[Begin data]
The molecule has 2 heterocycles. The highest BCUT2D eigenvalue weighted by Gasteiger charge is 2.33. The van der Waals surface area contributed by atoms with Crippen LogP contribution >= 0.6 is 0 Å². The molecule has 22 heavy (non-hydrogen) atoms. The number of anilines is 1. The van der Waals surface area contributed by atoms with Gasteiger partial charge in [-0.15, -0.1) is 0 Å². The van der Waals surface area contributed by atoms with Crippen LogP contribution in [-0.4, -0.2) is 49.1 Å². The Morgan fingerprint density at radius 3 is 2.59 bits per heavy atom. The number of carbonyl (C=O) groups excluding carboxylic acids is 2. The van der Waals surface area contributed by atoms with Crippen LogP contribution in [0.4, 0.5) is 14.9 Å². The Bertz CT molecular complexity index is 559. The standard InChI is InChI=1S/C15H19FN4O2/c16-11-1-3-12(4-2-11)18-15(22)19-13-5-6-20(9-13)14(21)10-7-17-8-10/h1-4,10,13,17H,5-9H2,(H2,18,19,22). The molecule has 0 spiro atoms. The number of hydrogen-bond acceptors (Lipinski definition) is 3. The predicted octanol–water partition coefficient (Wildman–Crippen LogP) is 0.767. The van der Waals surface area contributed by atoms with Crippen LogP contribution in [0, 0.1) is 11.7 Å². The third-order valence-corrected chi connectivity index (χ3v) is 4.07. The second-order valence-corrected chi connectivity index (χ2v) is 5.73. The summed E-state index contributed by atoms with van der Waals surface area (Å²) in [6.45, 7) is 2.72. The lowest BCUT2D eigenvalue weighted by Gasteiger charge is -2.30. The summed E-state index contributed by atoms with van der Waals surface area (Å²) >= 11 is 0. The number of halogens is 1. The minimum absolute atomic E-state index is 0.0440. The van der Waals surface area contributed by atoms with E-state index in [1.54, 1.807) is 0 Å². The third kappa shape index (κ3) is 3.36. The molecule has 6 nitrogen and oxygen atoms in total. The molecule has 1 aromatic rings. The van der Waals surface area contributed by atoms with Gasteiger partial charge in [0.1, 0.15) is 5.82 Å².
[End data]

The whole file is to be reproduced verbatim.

The molecule has 2 heterocycles. The highest BCUT2D eigenvalue weighted by Gasteiger charge is 2.33. The van der Waals surface area contributed by atoms with Crippen LogP contribution >= 0.6 is 0 Å². The molecule has 22 heavy (non-hydrogen) atoms. The number of anilines is 1. The van der Waals surface area contributed by atoms with Gasteiger partial charge in [-0.15, -0.1) is 0 Å². The van der Waals surface area contributed by atoms with Crippen LogP contribution in [-0.4, -0.2) is 49.1 Å². The Morgan fingerprint density at radius 3 is 2.59 bits per heavy atom. The number of carbonyl (C=O) groups excluding carboxylic acids is 2. The van der Waals surface area contributed by atoms with Crippen LogP contribution in [0.4, 0.5) is 14.9 Å². The Bertz CT molecular complexity index is 559. The standard InChI is InChI=1S/C15H19FN4O2/c16-11-1-3-12(4-2-11)18-15(22)19-13-5-6-20(9-13)14(21)10-7-17-8-10/h1-4,10,13,17H,5-9H2,(H2,18,19,22). The molecule has 0 spiro atoms. The number of hydrogen-bond acceptors (Lipinski definition) is 3. The predicted octanol–water partition coefficient (Wildman–Crippen LogP) is 0.767. The van der Waals surface area contributed by atoms with Crippen LogP contribution in [0, 0.1) is 11.7 Å². The third-order valence-corrected chi connectivity index (χ3v) is 4.07. The second-order valence-corrected chi connectivity index (χ2v) is 5.73. The summed E-state index contributed by atoms with van der Waals surface area (Å²) in [6.45, 7) is 2.72. The lowest BCUT2D eigenvalue weighted by Gasteiger charge is -2.30. The summed E-state index contributed by atoms with van der Waals surface area (Å²) >= 11 is 0. The number of halogens is 1. The minimum absolute atomic E-state index is 0.0440. The van der Waals surface area contributed by atoms with E-state index in [1.54, 1.807) is 0 Å². The third kappa shape index (κ3) is 3.36. The molecule has 6 nitrogen and oxygen atoms in total. The molecule has 1 aromatic rings. The van der Waals surface area contributed by atoms with Gasteiger partial charge in [0.1, 0.15) is 5.82 Å².